Audiobook Review: Everything is Perfect by Kate Nason


Release date: August 5, 2021

Publisher: Audible Originals

Genre: Memoir


Seven years into her second marriage, Kate Nason discovered her husband was cheating on her. Then, the unimaginable happened. Kate woke to the news that one of her husband’s “other women” was involved with an American president. It was January of 1998. The press surrounded her home, clamoring for details and transformed Kate’s private heartbreak into public humiliation.

Nason’s memoir uncovers the little-known side of a well-known story, unveiling a cautionary tale about the ways we deceive ourselves when we allow ourselves to be deceived by those we love. Everything Is Perfect is an intimate reveal of infidelity, gaslighting, and the silent wife at the press conference. Nason explores the roles women inhabit throughout their lives, how they carry trauma, and the lengths they’ll go to protect their children and save themselves. It’s a fierce and often funny self-reckoning, a meditation on learning to trust one’s intuition, and a case study of how one woman undid a bad “I do.”

In the tradition of Lisa Brennan Jobs’s Small Fry or Chanel Miller’s Know My Name, Everything is Perfect is a beautifully written, deeply personal, unsparing self-portrait that goes deeper than the familiar news story within.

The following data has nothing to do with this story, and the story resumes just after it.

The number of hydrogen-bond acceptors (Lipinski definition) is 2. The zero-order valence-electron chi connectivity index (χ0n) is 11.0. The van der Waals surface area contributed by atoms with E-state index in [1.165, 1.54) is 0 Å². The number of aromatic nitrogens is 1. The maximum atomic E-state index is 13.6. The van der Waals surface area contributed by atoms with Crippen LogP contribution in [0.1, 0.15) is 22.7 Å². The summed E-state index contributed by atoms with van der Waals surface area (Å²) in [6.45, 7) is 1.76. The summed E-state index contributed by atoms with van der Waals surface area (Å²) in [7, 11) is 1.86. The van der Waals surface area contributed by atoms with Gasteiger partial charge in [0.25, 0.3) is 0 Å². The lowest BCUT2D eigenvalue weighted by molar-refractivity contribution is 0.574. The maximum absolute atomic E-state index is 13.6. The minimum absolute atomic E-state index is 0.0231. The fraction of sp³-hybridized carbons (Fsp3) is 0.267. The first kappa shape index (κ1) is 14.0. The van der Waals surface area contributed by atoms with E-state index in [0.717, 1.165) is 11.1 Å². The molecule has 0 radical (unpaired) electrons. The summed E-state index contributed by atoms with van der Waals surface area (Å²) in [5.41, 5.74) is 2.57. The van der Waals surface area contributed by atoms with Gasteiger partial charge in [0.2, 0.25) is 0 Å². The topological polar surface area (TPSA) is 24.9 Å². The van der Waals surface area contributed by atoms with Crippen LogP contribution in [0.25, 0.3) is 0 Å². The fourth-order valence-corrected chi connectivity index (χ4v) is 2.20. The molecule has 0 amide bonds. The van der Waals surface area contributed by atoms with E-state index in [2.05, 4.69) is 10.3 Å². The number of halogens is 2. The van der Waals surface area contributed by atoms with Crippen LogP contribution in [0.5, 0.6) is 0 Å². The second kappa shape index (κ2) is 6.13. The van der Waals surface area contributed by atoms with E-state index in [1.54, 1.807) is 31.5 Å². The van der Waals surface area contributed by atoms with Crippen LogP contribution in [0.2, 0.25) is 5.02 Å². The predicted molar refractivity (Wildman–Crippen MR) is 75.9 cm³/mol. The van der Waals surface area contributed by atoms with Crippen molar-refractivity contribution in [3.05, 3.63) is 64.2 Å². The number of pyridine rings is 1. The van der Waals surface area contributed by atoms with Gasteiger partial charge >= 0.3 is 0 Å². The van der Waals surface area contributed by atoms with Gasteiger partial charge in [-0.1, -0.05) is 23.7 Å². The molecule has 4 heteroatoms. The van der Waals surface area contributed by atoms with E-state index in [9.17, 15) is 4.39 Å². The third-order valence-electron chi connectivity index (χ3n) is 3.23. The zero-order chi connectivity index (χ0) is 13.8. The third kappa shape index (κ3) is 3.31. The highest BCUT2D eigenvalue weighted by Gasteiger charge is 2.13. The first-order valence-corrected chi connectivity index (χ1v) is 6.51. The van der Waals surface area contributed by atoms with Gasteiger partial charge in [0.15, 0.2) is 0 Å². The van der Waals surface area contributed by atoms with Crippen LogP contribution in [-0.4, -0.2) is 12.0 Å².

If I’m going to pick up a memoir I always choose the audio version, and it’s always a bonus for me if the author narrates the book themselves. There’s something so intimate about hearing someone’s story in both their own words and their own voice that just never fails to reel me in. The author did a great job with her narration here, I found her voice easy to listen to and her emotions were portrayed in a raw way. Her story is powerful and engaging, she really nailed sharing the experience of being married to someone who is a pro gaslighter and what an emotional toll it took on her and her family. I was very interested in her life, she had quite the story to tell as she was betrayed in the worst way imaginable. This isn’t a pity party woe is me tale but rather a story of strength and resilience that was inspiring. One small thing I didn’t quite understand was why she used pseudonyms, everyone knows who the real players are so that seemed silly but overall a great listen.

Overall rating: 4/5

Thanks to the publisher for my review copy.

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